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Appellate Court of Connecticut.


No. 27253.

Decided: August 21, 2007

BISHOP, HARPER and LAVINE, Js. Mark M. Rembish, special public defender, filed a brief for the appellant (petitioner). James E. Thomas, state's attorney, and Proloy K. Das and Richard J. Rubino, assistant state's attorneys, filed a brief for the appellee (respondent).

 The petitioner, Robert Grant, appeals from the judgment of the habeas court dismissing his petition for a writ of habeas corpus.   On appeal, the  petitioner claims that the court (1) abused its discretion by failing to grant certification to appeal and (2) improperly concluded that his trial counsel did not render ineffective assistance.   We dismiss the appeal.

The petitioner is incarcerated pursuant to his 1990 conviction for accessory to murder in violation of General Statutes §§ 53a-8 and 53a-54a.   His conviction was upheld on appeal in State v. Grant, 219 Conn. 596, 594 A.2d 459 (1991).   In 1994, the petitioner filed a writ of habeas corpus, alleging that (1) he was denied the effective assistance of (a) trial counsel and (b) appellate counsel and (2) denied due process as a result of prosecutorial misconduct.   The habeas court, Fuger, J., denied the petition for a writ of habeas corpus.   This court affirmed that judgment in Grant v. Commissioner of Correction, 86 Conn.App. 392, 861 A.2d 1191 (2004), cert. denied, 273 Conn. 903, 868 A.2d 744 (2005).   The petitioner filed the subject petition for a writ of habeas corpus in December, 2003, in which he alleged that he (1) was denied the effective assistance of habeas counsel and (2) is actually innocent.   The habeas court, Elgo, J., denied the petition for a writ of habeas corpus and denied the petition for certification to appeal.

 “[A] disappointed habeas corpus litigant [may] invoke appellate jurisdiction for plenary review of the decision of the habeas court upon carrying the burden of persuasion that denial of certification to appeal was an abuse of discretion or that injustice appears to have been done.   Simms v. Warden, 229 Conn. 178, 189, 640 A.2d 601 (1994)․ The Supreme Court adopted this test in Simms v. Warden, 230 Conn. 608, 612, 646 A.2d 126 (1994) ․ and stated that the petitioner must first show that the habeas court's decision was an abuse of discretion.   To establish an abuse of discretion, the petitioner must demonstrate that the issues are debatable among jurists of reason;  that a court could resolve the issues [in a different manner];  or that the questions  are adequate to deserve encouragement to proceed further․ Rivera v. Commissioner of Correction, 254 Conn. 214, 227, 756 A.2d 1264 (2000);  see also Simms v. Warden, supra, at [616-17, 646 A.2d 126].   If the appeal meets one of the criteria set forth in [Simms v. Warden, supra, at 608, 646 A.2d 126], the habeas court's failure to grant certification to appeal constitutes an abuse of discretion.   After successfully demonstrating the existence of an abuse of discretion, the petitioner must then demonstrate that the judgment of the habeas court should be reversed on its merits.  Simms v. Warden, supra, 230 Conn. at 612, 646 A.2d 126․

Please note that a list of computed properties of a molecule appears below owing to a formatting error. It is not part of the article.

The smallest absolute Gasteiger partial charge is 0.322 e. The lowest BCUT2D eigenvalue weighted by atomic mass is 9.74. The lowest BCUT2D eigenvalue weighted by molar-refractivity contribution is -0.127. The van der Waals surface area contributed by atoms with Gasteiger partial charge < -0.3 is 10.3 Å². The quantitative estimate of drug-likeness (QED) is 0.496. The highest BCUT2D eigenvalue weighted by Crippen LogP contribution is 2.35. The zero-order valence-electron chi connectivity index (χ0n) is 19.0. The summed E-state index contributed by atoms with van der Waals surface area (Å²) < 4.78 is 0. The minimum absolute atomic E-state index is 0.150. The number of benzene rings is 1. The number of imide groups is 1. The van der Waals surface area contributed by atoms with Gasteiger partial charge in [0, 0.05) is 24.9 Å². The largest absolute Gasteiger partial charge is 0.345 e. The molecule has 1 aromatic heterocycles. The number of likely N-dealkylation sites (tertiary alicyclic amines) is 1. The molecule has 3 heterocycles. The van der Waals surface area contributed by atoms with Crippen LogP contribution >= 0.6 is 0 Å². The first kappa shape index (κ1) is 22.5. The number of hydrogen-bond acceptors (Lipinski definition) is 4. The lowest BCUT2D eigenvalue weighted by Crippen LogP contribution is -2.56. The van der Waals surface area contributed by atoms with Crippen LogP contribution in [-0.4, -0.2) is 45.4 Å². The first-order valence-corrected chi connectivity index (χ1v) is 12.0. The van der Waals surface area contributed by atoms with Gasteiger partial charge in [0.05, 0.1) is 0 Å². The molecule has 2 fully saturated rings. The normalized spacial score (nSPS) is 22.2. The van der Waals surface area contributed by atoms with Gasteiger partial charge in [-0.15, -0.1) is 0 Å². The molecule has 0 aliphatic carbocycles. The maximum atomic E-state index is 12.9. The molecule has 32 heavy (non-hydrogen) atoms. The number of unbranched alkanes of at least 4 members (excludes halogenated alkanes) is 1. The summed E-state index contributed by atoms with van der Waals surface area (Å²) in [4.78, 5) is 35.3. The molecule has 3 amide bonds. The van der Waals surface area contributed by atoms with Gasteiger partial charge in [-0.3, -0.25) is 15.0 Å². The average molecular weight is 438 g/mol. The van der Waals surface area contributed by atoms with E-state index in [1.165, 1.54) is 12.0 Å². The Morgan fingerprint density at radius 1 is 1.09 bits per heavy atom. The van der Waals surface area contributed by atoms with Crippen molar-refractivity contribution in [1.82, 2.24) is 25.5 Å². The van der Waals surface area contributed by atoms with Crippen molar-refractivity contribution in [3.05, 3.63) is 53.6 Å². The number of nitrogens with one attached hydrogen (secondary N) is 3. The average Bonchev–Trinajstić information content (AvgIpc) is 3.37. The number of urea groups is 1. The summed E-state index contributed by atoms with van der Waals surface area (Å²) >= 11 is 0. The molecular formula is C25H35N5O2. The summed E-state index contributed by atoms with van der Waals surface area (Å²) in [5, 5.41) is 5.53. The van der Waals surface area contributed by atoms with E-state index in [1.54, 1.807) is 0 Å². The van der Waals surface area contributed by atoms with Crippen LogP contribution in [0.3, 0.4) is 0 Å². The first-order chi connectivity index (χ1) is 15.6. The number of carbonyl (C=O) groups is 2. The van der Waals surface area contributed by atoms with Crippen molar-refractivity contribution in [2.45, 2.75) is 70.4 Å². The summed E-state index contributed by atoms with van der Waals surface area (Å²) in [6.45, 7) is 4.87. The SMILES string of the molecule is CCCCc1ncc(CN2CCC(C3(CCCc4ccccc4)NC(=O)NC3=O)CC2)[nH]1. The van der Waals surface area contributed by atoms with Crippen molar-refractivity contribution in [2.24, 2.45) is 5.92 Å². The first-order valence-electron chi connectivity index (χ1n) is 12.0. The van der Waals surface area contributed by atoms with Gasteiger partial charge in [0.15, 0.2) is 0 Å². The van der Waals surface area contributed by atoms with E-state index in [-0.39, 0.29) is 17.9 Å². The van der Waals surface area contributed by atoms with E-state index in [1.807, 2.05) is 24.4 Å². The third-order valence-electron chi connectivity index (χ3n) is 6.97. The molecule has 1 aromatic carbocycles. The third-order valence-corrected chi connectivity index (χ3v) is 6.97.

“In deciding whether the petitioner has established a clear abuse of discretion in the court's denial of his request for certification, we must determine whether, in fact, a certifiable issue exists.”  (Citations omitted;  internal quotation marks omitted.)  Dunkley v. Commissioner of Correction, 73 Conn.App. 819, 822, 810 A.2d 281 (2002), cert. denied, 262 Conn. 953, 818 A.2d 780 (2003).   On the basis of our review of the record and Judge Elgo's thoughtful memorandum of decision, we conclude that there are no certifiable issues on appeal and that the court did not abuse its discretion by denying the petition for a writ of habeas corpus.   The petitioner has failed to demonstrate to this court what evidence was presented at the habeas trial that would lead another court to reach a different conclusion or that there is a question that deserves further proceedings to resolve.

 The petitioner claimed that his habeas counsel rendered ineffective assistance by failing to call certain witnesses.   The court concluded that habeas counsel made a strategic decision not to call certain witnesses and that that decision was entitled to a strong presumption that counsel's conduct fell within the wide range of reasonable professional conduct.   See Ancona v. Commissioner of Correction, 100 Conn.App. 283, 289, 918 A.2d 283, cert. denied, 282 Conn. 918, 925 A.2d 1099  2007).   The petitioner failed to produce any evidence to overcome the presumption that his habeas counsel's performance was not deficient.   Furthermore, in order to prevail on a claim of actual innocence, a petitioner must present newly discovered evidence that was not available at the time of the criminal trial.   See Johnson v. Commissioner of Correction, 101 Conn.App. 465, 470-71, 922 A.2d 221 (2007).   The petitioner failed to do so.

The appeal is dismissed.


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